Try to get at least 7 hours of sleep per night, and establish a consistent sleep routine by going to bed and waking up at the same time each day.
6. Eat a Healthy, Well-Balanced Diet
Talking of stimulants and sleep, diet is a major factor in managing anxiety. A healthy diet can support overall well-being and will help reduce anxiety, especially when you reduced processed and sugary food intake.
Some foods, even healthy ones, may just make you feel a little more anxious than usual, so listen to your body. Do make sure you're eating adequate amounts of fruits, vegetables, and whole grains.
7. Reduce Exposure to Negative People
Those who suffer from anxiety are often sensitive people who are overly sensitive to the energy of others. This can be problematic if you have negative influences in your life.
I have personally found that the energy of others can positively or negatively influence my anxiety, depending on their behavior.
Often it's unavoidable, particularly if you have a parent or sibling that brings a lot of negative energy to your home environment. Regardless, do your best to surround yourself with positive people and immerse yourself in calm, balanced energy.
8. Practice Deep Breathing & Progressive Muscle Relaxation
Deep breathing is an effective way to reduce anxiety and promote relaxation. Deep breathing involves taking slow, deep breaths in through your nose and out through your mouth. Check out the Wim Hoff Method. I use it. It works.
You can also try progressive muscle relaxation, which involves tensing and relaxing different muscle groups in the body, starting with your feet and moving up to your head. This may help you relax in bed and fall to sleep, too.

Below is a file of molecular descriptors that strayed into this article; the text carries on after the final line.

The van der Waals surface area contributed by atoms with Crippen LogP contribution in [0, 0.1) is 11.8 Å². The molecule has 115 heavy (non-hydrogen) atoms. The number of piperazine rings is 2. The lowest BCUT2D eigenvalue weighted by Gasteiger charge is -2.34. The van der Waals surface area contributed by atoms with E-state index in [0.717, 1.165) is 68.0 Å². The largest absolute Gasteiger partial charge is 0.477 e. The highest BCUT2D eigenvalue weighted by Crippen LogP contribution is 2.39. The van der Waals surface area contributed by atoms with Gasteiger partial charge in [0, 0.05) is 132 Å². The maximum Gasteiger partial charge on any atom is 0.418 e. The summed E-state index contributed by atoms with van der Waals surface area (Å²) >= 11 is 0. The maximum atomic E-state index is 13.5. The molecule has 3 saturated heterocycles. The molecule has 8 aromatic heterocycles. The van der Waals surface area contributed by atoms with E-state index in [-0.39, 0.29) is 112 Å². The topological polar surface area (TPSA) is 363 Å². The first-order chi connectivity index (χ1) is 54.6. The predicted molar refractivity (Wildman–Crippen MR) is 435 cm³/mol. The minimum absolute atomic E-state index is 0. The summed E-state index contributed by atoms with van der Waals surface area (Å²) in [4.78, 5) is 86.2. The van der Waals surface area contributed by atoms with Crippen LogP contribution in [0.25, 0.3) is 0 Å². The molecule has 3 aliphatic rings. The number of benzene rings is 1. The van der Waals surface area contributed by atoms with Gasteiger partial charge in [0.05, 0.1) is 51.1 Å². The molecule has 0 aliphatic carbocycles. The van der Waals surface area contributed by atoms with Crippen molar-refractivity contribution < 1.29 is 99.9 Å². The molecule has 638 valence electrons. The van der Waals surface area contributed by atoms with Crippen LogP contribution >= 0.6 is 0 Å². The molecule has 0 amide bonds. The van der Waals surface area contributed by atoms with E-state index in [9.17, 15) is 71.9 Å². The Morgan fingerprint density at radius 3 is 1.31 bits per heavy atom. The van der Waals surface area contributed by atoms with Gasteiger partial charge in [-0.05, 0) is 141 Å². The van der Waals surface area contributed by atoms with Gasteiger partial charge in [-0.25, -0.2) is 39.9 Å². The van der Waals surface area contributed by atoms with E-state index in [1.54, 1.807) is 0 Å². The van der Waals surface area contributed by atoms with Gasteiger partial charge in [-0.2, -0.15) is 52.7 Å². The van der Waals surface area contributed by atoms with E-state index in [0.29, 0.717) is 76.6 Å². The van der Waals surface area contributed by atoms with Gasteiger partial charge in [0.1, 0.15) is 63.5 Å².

You can also try meditation. See here for help.
9. Take Time to Relax and Unwind
Keeping busy and having my attention focussed on work, a hobby, or my kids helps me channel my energy positively. However, there is a tipping point where doing too much and not coming up for air causes anxiety to rise.
It's important to set aside time for relaxation and self-care to give your mind a rest and bring it home, so to speak. This might include activities such as reading, journaling, listening to music, taking a warm bath or practicing yoga.
Find activities that you enjoy and that help you feel calm and centered.
10. Use Essential Oils
I'm a big believer in the power of plants, in both diet and environment, and scents can have a powerful impact on how we feel.
Certain essential oils, such as lavender and chamomile, have been shown to have a calming effect and may help reduce anxiety. I also really like the scent of jasmine. Try diffusing oils, or use a spray, in your home and office, or applying them topically to your skin (diluted with a carrier oil).
Have you got any tips for managing anxiety? Or perhaps need some help? Leave your comments below.